Bot Traffic in Search | Yext Hitchhikers Platform

What is bot traffic?

Bot traffic refers to any traffic on your website that is not conducted by a human being. It is estimated that 40% of all traffic on the web today is conducted by bots .

Not all bots are necessarily bad or malicious. Bots can include legitimate crawlers for search engines and digital assistants like Google or Siri, who crawl websites to populate their search engines. These bots are usually very distinctly marked and identified – for example, Google publishes the user agents of all of their bots , which makes it easy to identify traffic from these bots and exclude them from reporting, if desired.

On the other hand, some bots can be malicious – for example, those used for content and data scraping , credential stuffing , or any number of other bot attacks. These bots often “spoof” their user agents; in other words, they set their user agents to mirror user agents of popular web browsers like Chrome or Safari, so they are harder to detect.

Being able to accurately identify bot traffic is important both to be able to prevent such bot attacks, and in general to be able to understand what traffic on your site is being done by a human user. For Yext, this includes both being able to accurately provide analytics for your search experience (how many searches were run, how many results were clicked, and so on) – as well as to only count searches conducted by a human against search capacity.

How does Yext identify bot searches?

Yext uses Cloudflare Bot Management to identify bot traffic for all Search experiences.

Cloudflare is one of the biggest Content Delivery Networks (CDNs) in the world, and as such, they can collect data from the billions of traffic requests happening on their network every day. With all this data, Cloudflare has been able to develop machine learning techniques to identify likely bot traffic based on common markers like user agent or IP address, or on more advanced behavioral techniques.

Yext uses Cloudflare as its CDN for Search, so all Search requests are already routed through Cloudflare’s network. So whenever a Search request is placed on Yext, in addition to fulfilling the request, Cloudflare also provides Yext with a prediction of whether or not that search was likely placed by a bot.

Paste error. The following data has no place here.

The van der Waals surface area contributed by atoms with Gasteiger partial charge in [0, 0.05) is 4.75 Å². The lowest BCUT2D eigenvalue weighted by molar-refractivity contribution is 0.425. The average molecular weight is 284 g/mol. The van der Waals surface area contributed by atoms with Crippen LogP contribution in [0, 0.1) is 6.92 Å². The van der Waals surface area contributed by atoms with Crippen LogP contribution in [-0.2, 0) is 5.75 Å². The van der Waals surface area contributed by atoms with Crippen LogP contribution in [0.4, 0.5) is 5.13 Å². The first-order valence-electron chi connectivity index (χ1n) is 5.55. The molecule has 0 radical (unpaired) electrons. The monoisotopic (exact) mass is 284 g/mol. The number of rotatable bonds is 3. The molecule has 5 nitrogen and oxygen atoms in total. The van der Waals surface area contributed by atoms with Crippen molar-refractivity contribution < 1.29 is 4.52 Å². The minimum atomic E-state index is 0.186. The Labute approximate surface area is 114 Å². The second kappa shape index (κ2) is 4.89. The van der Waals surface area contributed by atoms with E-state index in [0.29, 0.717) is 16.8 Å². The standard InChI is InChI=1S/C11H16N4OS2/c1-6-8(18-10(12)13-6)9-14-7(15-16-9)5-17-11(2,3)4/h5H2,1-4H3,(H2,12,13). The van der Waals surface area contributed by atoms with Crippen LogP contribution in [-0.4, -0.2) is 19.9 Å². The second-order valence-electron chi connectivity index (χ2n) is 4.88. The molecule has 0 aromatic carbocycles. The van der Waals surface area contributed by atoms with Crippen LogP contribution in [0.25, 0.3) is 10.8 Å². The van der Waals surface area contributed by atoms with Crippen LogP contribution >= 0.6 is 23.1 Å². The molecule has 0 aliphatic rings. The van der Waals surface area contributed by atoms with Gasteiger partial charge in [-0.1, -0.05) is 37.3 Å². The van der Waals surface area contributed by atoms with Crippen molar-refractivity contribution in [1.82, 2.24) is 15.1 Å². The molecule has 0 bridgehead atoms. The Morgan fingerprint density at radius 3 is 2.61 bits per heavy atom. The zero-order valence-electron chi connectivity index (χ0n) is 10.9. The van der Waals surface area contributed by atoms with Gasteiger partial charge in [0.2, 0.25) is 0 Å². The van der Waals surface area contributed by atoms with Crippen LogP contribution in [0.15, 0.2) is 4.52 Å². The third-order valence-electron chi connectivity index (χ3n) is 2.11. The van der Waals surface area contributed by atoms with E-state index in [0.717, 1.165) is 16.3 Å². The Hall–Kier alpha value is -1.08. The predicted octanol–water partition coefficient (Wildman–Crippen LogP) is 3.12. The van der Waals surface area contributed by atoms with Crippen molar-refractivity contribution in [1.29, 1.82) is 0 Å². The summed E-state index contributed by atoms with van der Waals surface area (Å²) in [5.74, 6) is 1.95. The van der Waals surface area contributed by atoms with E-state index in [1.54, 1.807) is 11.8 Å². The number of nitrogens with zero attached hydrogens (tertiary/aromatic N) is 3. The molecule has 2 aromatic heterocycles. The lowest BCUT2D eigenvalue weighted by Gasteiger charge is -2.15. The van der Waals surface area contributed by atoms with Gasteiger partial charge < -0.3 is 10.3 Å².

You can read more about Cloudflare Bot Management here .

Finally, in addition to Cloudflare Bot Management, Yext maintains its own blacklist of IP addresses and ASNs which are known sources of bot traffic. So, if any searches are placed from one of these sources, and is not caught by Cloudflare, it is still excluded.

Note: Cloudflare Bot Management also requires a cookie (__cm_bf), which should be considered strictly necessary, and hence should not require user consent. You can read more about the __cm_bf cookie here .

Does Yext count bot searches towards my search capacity?

No, any searches that are determined to have been placed from a likely bot source are automatically excluded from search capacity.

Also if Cloudflare indicates that a query is likely bot traffic, Search will not return third party verticals (e.g., GCSE).

Does bot traffic affect my search analytics?

Bot searches and any user events associated with them are automatically excluded from analytics screens in the Searches tab like Search Terms, Search Term Clusters, and the Search Log.

However, bot traffic can still be viewed in the platform in a custom report, using Report Builder. You can use the dimension / filter “Is Human” to delineate between bot and human traffic.

What limitations are there on Yext bot identification?

Yext bot identification can only be used on Search requests made from a consumer browser, such as Chrome or Firefox. It does not work with server-side integrations with the Search API, such as making search requests through a reverse proxy server. Additionally, bot identification is not guaranteed to be 100% accurate. It is unlikely but always possible for traffic to be incorrectly classified.